[ INFO] [1602255285.929269681, 1100.282000000]: KCL: (place) Ready to receive
[ INFO] [1602255286.032010338, 1100.294000000]: KCL: (grasp) Ready to receive

Now, you will learn how to run the planning system for the rest of the exercises, and see the robot moving.

Open a new shell terminal, and remember to source the setup.bash:

source /home/user/catkin_ws/devel/setup.bash

Now, to run the planning system and have the robot moving, run:

rosrun icaps_ss main_executor.sh

This will run the bash script called main_executor.sh which is inside the ROS package called icaps_ss.

The script performs call to the necessary ROSPlan services to perform:

  • Problem generation
  • Planning
  • Plan parsing
  • Plan dispatcher (execution)

You can take a look at it by opening the IDE under the Tools menu in the construct, and navigating to catkin_ws/src/ICAPS_2020_SummerSchool_ROSPlan/icaps_ss Shell/src:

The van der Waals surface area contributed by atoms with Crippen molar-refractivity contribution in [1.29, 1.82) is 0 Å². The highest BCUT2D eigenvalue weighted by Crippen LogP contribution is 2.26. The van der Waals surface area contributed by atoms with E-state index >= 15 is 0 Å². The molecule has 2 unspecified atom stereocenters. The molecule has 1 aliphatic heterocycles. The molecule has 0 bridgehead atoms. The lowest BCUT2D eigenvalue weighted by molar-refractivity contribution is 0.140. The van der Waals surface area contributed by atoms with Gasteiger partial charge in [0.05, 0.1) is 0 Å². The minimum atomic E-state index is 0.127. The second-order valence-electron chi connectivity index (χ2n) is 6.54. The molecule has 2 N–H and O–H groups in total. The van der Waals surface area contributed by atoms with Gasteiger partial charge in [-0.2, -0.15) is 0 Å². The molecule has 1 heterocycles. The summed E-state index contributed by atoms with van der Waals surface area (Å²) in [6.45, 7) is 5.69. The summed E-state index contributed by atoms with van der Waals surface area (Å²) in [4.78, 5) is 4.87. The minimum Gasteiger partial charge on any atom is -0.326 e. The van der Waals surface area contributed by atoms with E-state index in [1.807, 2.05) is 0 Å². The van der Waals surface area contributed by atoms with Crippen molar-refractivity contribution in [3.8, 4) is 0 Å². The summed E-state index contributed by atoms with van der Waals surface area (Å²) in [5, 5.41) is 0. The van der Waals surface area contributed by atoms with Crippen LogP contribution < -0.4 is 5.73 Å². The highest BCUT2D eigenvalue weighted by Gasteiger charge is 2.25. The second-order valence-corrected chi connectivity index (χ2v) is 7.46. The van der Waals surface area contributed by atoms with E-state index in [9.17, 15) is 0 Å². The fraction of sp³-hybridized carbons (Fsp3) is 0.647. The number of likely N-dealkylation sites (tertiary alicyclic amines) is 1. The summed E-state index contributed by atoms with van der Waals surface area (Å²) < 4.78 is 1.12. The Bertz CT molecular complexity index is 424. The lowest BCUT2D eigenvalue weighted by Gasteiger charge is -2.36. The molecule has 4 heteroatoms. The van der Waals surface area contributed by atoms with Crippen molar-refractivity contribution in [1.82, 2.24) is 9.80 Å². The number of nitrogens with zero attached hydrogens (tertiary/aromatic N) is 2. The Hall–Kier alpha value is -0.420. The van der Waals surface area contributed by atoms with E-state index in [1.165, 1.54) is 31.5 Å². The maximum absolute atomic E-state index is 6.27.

Notice that every time that the planning execution fails (which happens often in the real world), you will need to re-run the script to plan from the current state onwards. Don’t worry about errors that terminal when planning fails.

You can use the IDE to modify the code and files inside the construct.

Once you have seen the robot moving around, try to see what is it doing, but you don’t need to wait until the end. We’ll go through that in the following exercises. You can stop the processes by pressing Ctrl+C in each terminal.

Planning exercises

Exercise 1 – Do we really need planning for this?

One way to solve the problem would be using a State Machine (SM). Therefore, let’s develop one to solve the problem.

First, design a State Machine to solve the “visit all” problem (visiting a set of waypoints in the map). Feel free to implement it in Python, so we can add calls to the robot movements later (this is optional).

Once you have designed your visit-all SM, add there the ability of moving the cubes to the designated locations.

That should have been doable. Now, let’s say we want it to be more efficient, so it minimizes the traveled distance or the time that the robot needs to perform the task. How would you do that?